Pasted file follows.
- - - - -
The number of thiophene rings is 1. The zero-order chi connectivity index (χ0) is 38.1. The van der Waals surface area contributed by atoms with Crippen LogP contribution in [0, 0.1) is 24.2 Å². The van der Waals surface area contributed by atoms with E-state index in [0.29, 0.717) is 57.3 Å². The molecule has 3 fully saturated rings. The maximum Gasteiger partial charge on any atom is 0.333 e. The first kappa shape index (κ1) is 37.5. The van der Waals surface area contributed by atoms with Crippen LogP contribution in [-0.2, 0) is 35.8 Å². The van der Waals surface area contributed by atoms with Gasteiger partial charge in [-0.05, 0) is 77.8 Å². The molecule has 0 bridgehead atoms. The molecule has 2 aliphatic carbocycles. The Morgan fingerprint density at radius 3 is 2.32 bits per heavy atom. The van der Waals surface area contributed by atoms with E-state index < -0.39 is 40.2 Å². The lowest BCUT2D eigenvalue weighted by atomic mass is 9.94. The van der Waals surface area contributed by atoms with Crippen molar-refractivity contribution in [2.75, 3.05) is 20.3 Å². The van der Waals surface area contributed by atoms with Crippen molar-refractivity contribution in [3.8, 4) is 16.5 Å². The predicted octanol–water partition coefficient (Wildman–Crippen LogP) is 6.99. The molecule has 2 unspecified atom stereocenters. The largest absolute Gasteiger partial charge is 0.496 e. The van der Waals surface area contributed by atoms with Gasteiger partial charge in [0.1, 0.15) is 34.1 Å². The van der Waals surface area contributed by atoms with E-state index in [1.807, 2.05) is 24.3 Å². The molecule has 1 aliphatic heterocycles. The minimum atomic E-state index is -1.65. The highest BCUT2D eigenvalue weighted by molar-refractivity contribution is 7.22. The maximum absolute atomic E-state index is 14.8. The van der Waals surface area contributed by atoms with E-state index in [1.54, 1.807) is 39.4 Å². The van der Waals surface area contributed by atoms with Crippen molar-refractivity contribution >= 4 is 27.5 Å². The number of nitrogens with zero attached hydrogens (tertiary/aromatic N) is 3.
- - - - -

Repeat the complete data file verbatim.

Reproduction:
The number of thiophene rings is 1. The zero-order chi connectivity index (χ0) is 38.1. The van der Waals surface area contributed by atoms with Crippen LogP contribution in [0, 0.1) is 24.2 Å². The van der Waals surface area contributed by atoms with E-state index in [0.29, 0.717) is 57.3 Å². The molecule has 3 fully saturated rings. The maximum Gasteiger partial charge on any atom is 0.333 e. The first kappa shape index (κ1) is 37.5. The van der Waals surface area contributed by atoms with Crippen LogP contribution in [-0.2, 0) is 35.8 Å². The van der Waals surface area contributed by atoms with Gasteiger partial charge in [-0.05, 0) is 77.8 Å². The molecule has 0 bridgehead atoms. The molecule has 2 aliphatic carbocycles. The Morgan fingerprint density at radius 3 is 2.32 bits per heavy atom. The van der Waals surface area contributed by atoms with E-state index < -0.39 is 40.2 Å². The lowest BCUT2D eigenvalue weighted by atomic mass is 9.94. The van der Waals surface area contributed by atoms with Crippen molar-refractivity contribution in [2.75, 3.05) is 20.3 Å². The van der Waals surface area contributed by atoms with Crippen molar-refractivity contribution in [3.8, 4) is 16.5 Å². The predicted octanol–water partition coefficient (Wildman–Crippen LogP) is 6.99. The molecule has 2 unspecified atom stereocenters. The largest absolute Gasteiger partial charge is 0.496 e. The van der Waals surface area contributed by atoms with Gasteiger partial charge in [0.1, 0.15) is 34.1 Å². The van der Waals surface area contributed by atoms with E-state index in [1.807, 2.05) is 24.3 Å². The molecule has 1 aliphatic heterocycles. The minimum atomic E-state index is -1.65. The highest BCUT2D eigenvalue weighted by molar-refractivity contribution is 7.22. The maximum absolute atomic E-state index is 14.8. The van der Waals surface area contributed by atoms with E-state index in [1.54, 1.807) is 39.4 Å². The van der Waals surface area contributed by atoms with Crippen molar-refractivity contribution >= 4 is 27.5 Å². The number of nitrogens with zero attached hydrogens (tertiary/aromatic N) is 3.